After his experience in TV, Fernando Meirelles’s youngest son prepares to direct a feature film

Quico Meirelles will debut as a feature film director with Pssica

By Alessandro Giannini

12/23/2017 4:30 am Updated 12/24/2007 1:32 pm

Quico Meirelles won the Audience Award for Best Animated Short Film at the Anima Mundi Film Festival – Edilson Dantas

SÃO PAULO – The cineaste Fernando Meirelles used to joke that his youngest son Francisco, Quico, would be a chef when he grew up. The youngest son of the director of City of God (2002) and Blindness (2008), today at the age of 29, has not only contradicted his father, but has also followed in his footsteps. After winning the Audience Award for the Best Animated Short Film at the Anima Mundi Film Festival in July for “Unraveling the Ocean’s Veil,” this young man is now finally going to debut as a feature film director.

– Ever since he was little, Quico has been an aficionado of good food, but I never thought this would become his profession. Working for people who are hungry, owning a restaurant for example, is very stressful. Making films and cooking just at home will be a much more relaxing life for him – says the elder Meirelles, who’s currently working on the feature film The Pope, which is being produced by Netflix and deals with the relationship between Pope Francis and his predecessor Benedict XVI.

Quico, who isn’t tranquil at all, is going to debut as a director by adapting the novel Pssica by Edyr Augusto, a journalist from Pará, which was published in 2015 by Boitempo. The novel, whose title is regional slang for someone who has been cursed, tells a story of crime, prostitution and revenge involving characters including an adolescent who is kidnapped and sold as a sex slave, and an Angolan immigrant. The plot unfolds in Belém, the Island of Marajó and French Guiana.

– I don’t know of any Brazilian film that reveals this universe, which is unknown to a large part of this country, especially to us in the Southeast – he tells us, sitting in one of O2’s offices in São Paulo. – Reading the book, that’s what struck me most. It’s a very rich world visually, very beautiful and at the same time very cruel because of the violence. I think this is why my father decided not to do it. His schedule had something to do with it, of course, but I think he’s had enough of dealing with violent subjects.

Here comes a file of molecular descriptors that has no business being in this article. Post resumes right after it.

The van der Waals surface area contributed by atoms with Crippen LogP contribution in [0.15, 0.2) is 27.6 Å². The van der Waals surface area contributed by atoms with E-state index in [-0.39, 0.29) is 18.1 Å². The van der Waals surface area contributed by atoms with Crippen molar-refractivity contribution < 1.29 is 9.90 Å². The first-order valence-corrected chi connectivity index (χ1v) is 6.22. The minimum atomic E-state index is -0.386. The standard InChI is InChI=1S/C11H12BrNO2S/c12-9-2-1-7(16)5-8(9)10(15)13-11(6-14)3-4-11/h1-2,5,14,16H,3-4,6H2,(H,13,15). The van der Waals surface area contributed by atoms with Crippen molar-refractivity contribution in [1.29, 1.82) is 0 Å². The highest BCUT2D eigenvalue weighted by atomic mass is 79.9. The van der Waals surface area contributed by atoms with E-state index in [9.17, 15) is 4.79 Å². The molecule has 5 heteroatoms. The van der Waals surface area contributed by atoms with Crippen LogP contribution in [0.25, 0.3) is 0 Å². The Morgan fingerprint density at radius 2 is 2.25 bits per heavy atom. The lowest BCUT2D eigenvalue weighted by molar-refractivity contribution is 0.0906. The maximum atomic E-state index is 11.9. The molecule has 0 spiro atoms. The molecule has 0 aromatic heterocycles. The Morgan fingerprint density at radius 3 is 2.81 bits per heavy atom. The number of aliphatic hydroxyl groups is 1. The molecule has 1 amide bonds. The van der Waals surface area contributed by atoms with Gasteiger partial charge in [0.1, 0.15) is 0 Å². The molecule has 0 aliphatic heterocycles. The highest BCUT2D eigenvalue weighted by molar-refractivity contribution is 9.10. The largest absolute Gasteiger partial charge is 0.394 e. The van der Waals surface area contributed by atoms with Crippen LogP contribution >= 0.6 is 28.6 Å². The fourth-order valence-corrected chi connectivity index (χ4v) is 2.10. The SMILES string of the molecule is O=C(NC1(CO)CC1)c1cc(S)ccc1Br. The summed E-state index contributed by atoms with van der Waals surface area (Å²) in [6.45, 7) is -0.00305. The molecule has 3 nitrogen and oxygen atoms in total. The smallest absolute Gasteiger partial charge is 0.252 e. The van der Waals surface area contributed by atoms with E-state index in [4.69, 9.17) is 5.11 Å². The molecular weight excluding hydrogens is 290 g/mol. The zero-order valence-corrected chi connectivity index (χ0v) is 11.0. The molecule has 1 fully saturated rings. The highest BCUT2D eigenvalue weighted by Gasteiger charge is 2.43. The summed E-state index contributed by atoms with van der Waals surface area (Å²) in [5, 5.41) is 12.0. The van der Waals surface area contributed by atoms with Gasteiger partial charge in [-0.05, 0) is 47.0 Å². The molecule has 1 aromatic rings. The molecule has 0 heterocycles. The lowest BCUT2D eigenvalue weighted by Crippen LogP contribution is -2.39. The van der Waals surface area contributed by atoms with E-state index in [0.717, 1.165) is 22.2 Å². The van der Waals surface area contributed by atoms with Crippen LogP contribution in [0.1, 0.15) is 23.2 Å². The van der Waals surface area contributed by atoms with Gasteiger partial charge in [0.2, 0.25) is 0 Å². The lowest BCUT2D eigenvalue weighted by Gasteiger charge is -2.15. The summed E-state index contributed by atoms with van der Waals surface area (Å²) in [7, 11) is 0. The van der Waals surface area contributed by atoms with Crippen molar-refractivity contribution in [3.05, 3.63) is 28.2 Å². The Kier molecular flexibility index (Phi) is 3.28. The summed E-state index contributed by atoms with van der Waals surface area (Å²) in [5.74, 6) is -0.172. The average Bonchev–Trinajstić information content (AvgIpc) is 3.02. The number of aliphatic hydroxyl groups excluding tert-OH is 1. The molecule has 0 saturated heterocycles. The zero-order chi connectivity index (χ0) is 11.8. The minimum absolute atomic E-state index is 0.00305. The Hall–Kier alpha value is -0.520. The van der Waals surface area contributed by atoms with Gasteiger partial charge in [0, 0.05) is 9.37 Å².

For now, the year 2018 will be dedicated to the development of this feature film, with the casting – which will include selecting actors from the region of Pará – and other steps being put aside for now. The first task, says Quico, will be to find an appropriate narrative form to bring Janelice to the screen while maintaining the vertiginous pace of Augusto’s novel.

– The dramatic structure of the novel is very interesting and very literate – he tells us. – Each chapter, consisting of four or five pages, is dedicated to a character. The way this guy writes is like a machine gun; there’s a lot of action. In the first few pages, the protagonist is kicked out of her home and raped three times. We’re trying to determine the best structure to turn this into a film, as well as the best way to translate the experience of reading the book to the screen.


The novel Pssica will be adapted by Braulio Mantovani and Fernando Garrido. The participation of Mantovani, who debuted as a screenwriter with City of God, has a special significance for him:

– To have my first film written by Braulio is really cool, because he understands dramatic structure and the construction of a universe.

Quico will be surrounded by other familiar faces as well during his first experience as a feature film director. The executive producer of Pssica, Andrea Barata Ribeiro, one of the partners at O2, has known him since he was in his mother Cecilia’s womb. It was Andrea, in fact, who read the novel (based on a recommendation by producer Bel Berlinck) and suggested that O2 adapt it to the screen.

– When I suggested this project to Quico, he said: “I haven’t read it, but I’ll do it,” – she remembers. – Of course afterwards he read it and became very enthusiastic about its possibilities.

It’s not surprising that Quico has opted for cameras instead of pans. He’s been on the set since his earliest days, playing a baby in his mother’s lap and a child who runs past the camera. He has also worked with his father on the feature films Blindness (2008), Som e Furia (Sound and Fury) (2009) and 360 (2011), and earned a credit as photographer Adriano Goldman’s assistant in Xingu (2011) by Cao Hamburger. His resumé also includes the creation and direction of various commercials, such as the ones featuring the redheaded boy for Vivo and the famous Ipiranga Service Station campaign, as well as TV series such as The Wise Ones produced for the Globo Network, which was nominated for an International Emmy last year.

– I think that he’s naturally been influenced by his father in his choice of profession – evaluates the senior Meirelles, who gained a grandson named Valentim from Quico and his wife costume designer Jade Koury four months ago.